Marta is not only one of the most well-known footballers on the planet, she is also considered by many experts to be the finest exponent of the women's game. Anyone who has witnessed the Brazilian in action will understand why she has been nominated for the FIFA Women’s World Player of the Year award nine times in a row and won it on five occasions. Not even the likes of Lionel Messi can compete with that record.
“It’s always special to come to Zurich,” Marta told FIFA.com in an exclusive interview. “It’s exactly the kind of situation every professional sportsperson dreams of: receiving a prestigious honour after a long, hard season”
Marta knows what she is talking about. The striker, who currently laces her boots for Tyreso FF in Sweden, could hardly have wished for a more dramatic finale to the domestic Damallsvenskan. Malmo looked certain to win a third consecutive league title going into the last match of the campaign against Tyreso, only for Marta and Co to turn on the style and earn their side a maiden championship trophy.
“The chance to come back to Sweden and play for a club that only returned to the top flight in 2009 was a special moment for me,” the 27-year-old said. “The last match [against Malmo] was so tense. I hadn’t experienced anything like it in a long time. The way the people were going crazy in the stands and the way the players celebrated afterwards was definitely the highlight of 2012 for me.”
The striker is familiar with the Swedish league having won title after title with Umea IK between 2004 and 2008, before moving to the USA. “The difference between the two leagues isn’t that big,” Marta continued. “The game’s played at a high level in Sweden and it’s a tough competition. The styles are similar too: intensely-fought, attacking and very physical.”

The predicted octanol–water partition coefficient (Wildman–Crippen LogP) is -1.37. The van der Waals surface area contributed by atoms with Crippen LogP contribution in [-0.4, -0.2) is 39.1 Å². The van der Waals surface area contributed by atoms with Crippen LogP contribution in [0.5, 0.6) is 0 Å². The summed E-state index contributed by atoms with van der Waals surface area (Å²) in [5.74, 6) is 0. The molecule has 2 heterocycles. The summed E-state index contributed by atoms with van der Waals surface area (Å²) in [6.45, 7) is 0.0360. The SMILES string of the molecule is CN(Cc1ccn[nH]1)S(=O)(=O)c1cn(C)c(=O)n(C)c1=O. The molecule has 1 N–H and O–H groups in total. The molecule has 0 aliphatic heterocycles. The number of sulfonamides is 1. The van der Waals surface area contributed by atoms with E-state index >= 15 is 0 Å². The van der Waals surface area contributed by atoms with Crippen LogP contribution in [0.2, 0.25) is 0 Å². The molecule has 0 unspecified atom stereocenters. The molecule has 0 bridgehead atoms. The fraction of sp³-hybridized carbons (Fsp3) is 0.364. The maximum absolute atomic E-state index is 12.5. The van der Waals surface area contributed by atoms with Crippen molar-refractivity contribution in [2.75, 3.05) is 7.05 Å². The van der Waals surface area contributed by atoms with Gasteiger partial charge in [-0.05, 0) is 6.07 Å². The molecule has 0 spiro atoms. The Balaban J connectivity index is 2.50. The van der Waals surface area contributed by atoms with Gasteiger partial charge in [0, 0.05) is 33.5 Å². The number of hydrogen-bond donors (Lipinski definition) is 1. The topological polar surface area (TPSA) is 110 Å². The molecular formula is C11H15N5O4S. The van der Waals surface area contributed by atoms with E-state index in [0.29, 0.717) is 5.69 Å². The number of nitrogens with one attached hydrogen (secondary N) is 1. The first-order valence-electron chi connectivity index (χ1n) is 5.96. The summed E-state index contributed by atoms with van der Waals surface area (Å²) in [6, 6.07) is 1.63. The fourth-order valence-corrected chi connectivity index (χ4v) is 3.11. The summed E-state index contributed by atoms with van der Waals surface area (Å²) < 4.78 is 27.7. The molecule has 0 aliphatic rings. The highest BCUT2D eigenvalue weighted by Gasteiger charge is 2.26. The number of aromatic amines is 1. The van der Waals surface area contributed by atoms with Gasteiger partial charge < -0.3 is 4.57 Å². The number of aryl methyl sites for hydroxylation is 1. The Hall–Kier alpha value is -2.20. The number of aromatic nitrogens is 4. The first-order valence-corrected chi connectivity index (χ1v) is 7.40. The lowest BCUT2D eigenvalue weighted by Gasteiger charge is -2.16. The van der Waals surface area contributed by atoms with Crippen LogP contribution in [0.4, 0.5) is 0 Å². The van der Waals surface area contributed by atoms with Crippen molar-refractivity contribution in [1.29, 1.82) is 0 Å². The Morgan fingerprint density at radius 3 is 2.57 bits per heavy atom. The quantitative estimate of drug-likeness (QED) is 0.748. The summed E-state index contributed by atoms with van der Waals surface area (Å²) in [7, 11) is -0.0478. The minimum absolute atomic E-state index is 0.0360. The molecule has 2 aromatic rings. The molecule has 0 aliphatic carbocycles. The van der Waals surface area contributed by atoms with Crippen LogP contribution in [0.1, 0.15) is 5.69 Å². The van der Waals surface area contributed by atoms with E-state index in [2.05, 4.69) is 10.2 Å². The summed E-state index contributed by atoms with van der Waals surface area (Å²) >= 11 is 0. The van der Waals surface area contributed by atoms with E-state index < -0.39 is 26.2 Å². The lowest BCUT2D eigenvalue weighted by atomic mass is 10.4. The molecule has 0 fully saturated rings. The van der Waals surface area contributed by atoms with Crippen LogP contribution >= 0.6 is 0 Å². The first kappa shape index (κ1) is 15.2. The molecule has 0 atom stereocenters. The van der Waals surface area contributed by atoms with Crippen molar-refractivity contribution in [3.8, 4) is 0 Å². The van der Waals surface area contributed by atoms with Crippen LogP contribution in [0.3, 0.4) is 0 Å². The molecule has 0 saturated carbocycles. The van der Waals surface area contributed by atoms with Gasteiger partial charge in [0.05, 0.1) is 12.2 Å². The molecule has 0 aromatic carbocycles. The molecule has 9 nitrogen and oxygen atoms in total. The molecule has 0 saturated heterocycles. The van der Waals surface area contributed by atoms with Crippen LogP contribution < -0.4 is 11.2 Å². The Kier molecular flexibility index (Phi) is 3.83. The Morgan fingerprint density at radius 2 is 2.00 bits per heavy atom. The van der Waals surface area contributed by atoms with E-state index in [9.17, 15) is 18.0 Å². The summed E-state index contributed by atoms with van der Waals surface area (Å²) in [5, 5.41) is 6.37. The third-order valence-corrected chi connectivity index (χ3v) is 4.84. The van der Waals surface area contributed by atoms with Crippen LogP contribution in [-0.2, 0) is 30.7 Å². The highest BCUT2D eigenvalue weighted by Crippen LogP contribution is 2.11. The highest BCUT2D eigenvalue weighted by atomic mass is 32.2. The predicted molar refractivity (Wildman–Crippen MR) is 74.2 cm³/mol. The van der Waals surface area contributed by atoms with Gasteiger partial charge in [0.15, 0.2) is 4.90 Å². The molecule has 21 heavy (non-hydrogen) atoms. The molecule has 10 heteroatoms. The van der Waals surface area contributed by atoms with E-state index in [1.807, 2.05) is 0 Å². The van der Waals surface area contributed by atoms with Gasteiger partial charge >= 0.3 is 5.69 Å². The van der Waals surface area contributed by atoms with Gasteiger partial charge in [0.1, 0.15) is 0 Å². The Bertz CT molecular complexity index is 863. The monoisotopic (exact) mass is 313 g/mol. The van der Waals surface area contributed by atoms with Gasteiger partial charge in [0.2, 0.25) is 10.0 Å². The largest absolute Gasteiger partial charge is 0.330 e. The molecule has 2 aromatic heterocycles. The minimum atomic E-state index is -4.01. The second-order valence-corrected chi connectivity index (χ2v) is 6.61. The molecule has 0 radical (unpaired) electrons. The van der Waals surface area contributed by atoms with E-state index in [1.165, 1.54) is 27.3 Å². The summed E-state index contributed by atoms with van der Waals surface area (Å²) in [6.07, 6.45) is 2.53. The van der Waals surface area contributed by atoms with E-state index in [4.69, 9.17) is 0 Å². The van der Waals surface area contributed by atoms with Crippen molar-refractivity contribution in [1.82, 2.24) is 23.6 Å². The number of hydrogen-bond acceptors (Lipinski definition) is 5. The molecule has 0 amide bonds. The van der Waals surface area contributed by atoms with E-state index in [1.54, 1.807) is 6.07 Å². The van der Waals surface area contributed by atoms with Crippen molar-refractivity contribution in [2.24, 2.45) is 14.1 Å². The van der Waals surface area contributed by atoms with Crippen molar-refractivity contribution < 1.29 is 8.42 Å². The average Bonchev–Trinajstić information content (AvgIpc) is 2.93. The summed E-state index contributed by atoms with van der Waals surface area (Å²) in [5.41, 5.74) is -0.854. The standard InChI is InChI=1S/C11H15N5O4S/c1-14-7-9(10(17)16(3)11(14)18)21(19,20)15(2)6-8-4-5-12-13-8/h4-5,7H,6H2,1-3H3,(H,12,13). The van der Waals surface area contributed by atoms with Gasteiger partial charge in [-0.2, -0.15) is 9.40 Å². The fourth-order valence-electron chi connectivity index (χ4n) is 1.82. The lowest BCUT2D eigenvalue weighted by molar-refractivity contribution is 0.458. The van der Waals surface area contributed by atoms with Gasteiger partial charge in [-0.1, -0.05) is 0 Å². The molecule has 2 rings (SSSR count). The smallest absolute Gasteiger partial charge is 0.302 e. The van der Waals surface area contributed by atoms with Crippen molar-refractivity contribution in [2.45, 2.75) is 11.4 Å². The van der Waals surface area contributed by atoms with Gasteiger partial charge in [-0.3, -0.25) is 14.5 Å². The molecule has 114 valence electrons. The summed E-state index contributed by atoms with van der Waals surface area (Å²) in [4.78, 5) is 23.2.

Canada 2015 in sight
Marta keeps a close eye on other women’s leagues around the world too, including the German Bundesliga. “I had some offers a couple of years ago,” she said, grinning. “It’s definitely a great league and I think it’s among the strongest there are, along with Sweden. Germany’s a country that loves women’s football and it’s certainly a good option.”
Given her record, there can be no doubt that Marta is one of the most talented footballers in the world. Yet with her national team she has yet to win a major title, suffering disappointing exits at the two most recent tournaments. At the FIFA Women’s World Cup 2011™ Brazil were knocked out in the quarter-finals and were eliminated at the same stage at the Women’s Olympic Football Tournament last year.
“I wasn’t satisfied with our performance at all, not with me, my team-mates or the coaching staff,” Marta said of her side’s efforts at London 2012. “We really wanted to go a long way and be fighting for a medal, but it didn’t happen. However, we know that with the talent in our team we’ll get more chances. Now we need to work hard in order to qualify for the next tournaments, especially the World Cup in Canada in 2015. We’ll be better prepared than we were in London.”
Room for improvement
Nevertheless, Marta has reservations about the women’s game in her homeland. “It’s a complicated thing to talk about. Brazil focuses on women’s football whenever there’s a big tournament, but as soon as it’s over, it’s forgotten about. We’re taking little steps in the right direction and we are making progress, but it’s all happening too slowly.”
That energy, coupled with her extraordinary talent, have honed Marta into the player she is today. Many young girls around the world view her as a role model and are eager to emulate her achievements. Marta is just as keen to prove once more why she belongs to the game’s elite.
“I want to keep working hard, play in a competitive league and be involved in some great matches so that I can return to Zurich for next year’s Gala,” she concluded.